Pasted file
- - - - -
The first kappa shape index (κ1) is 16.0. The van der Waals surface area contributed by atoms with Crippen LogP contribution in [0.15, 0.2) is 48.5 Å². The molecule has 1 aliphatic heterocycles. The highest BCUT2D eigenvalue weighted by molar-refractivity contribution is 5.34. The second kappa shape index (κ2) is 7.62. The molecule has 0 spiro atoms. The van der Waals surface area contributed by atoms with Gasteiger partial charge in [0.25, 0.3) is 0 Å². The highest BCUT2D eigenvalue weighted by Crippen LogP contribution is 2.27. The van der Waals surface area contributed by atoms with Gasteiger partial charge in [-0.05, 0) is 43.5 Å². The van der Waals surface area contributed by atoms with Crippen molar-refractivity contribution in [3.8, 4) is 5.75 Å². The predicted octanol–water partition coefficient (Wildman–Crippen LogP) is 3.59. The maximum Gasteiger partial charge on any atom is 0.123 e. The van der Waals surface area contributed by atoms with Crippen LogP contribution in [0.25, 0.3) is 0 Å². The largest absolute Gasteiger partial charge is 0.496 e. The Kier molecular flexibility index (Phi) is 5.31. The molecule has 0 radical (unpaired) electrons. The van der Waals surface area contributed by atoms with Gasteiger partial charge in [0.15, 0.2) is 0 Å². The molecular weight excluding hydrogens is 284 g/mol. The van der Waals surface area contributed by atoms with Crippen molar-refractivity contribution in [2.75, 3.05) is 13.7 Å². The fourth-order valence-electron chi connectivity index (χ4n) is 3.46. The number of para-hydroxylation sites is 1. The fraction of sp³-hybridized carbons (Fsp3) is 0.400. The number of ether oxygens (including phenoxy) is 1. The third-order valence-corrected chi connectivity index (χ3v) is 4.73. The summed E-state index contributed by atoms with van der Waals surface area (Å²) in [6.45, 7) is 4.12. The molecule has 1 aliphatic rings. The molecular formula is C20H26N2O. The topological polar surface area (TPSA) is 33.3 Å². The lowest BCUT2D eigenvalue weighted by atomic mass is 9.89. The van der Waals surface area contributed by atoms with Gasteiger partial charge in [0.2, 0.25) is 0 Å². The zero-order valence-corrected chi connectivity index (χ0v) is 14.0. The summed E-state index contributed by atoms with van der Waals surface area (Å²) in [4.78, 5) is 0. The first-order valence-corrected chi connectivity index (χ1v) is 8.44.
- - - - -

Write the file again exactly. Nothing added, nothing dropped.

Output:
The first kappa shape index (κ1) is 16.0. The van der Waals surface area contributed by atoms with Crippen LogP contribution in [0.15, 0.2) is 48.5 Å². The molecule has 1 aliphatic heterocycles. The highest BCUT2D eigenvalue weighted by molar-refractivity contribution is 5.34. The second kappa shape index (κ2) is 7.62. The molecule has 0 spiro atoms. The van der Waals surface area contributed by atoms with Gasteiger partial charge in [0.25, 0.3) is 0 Å². The highest BCUT2D eigenvalue weighted by Crippen LogP contribution is 2.27. The van der Waals surface area contributed by atoms with Gasteiger partial charge in [-0.05, 0) is 43.5 Å². The van der Waals surface area contributed by atoms with Crippen molar-refractivity contribution in [3.8, 4) is 5.75 Å². The predicted octanol–water partition coefficient (Wildman–Crippen LogP) is 3.59. The maximum Gasteiger partial charge on any atom is 0.123 e. The van der Waals surface area contributed by atoms with Crippen LogP contribution in [0.25, 0.3) is 0 Å². The largest absolute Gasteiger partial charge is 0.496 e. The Kier molecular flexibility index (Phi) is 5.31. The molecule has 0 radical (unpaired) electrons. The van der Waals surface area contributed by atoms with Gasteiger partial charge in [0.15, 0.2) is 0 Å². The molecular weight excluding hydrogens is 284 g/mol. The van der Waals surface area contributed by atoms with Crippen molar-refractivity contribution in [2.75, 3.05) is 13.7 Å². The fourth-order valence-electron chi connectivity index (χ4n) is 3.46. The number of para-hydroxylation sites is 1. The fraction of sp³-hybridized carbons (Fsp3) is 0.400. The number of ether oxygens (including phenoxy) is 1. The third-order valence-corrected chi connectivity index (χ3v) is 4.73. The summed E-state index contributed by atoms with van der Waals surface area (Å²) in [6.45, 7) is 4.12. The molecule has 1 aliphatic rings. The molecular formula is C20H26N2O. The topological polar surface area (TPSA) is 33.3 Å². The lowest BCUT2D eigenvalue weighted by atomic mass is 9.89. The van der Waals surface area contributed by atoms with Gasteiger partial charge in [0.2, 0.25) is 0 Å². The zero-order valence-corrected chi connectivity index (χ0v) is 14.0. The summed E-state index contributed by atoms with van der Waals surface area (Å²) in [4.78, 5) is 0. The first-order valence-corrected chi connectivity index (χ1v) is 8.44.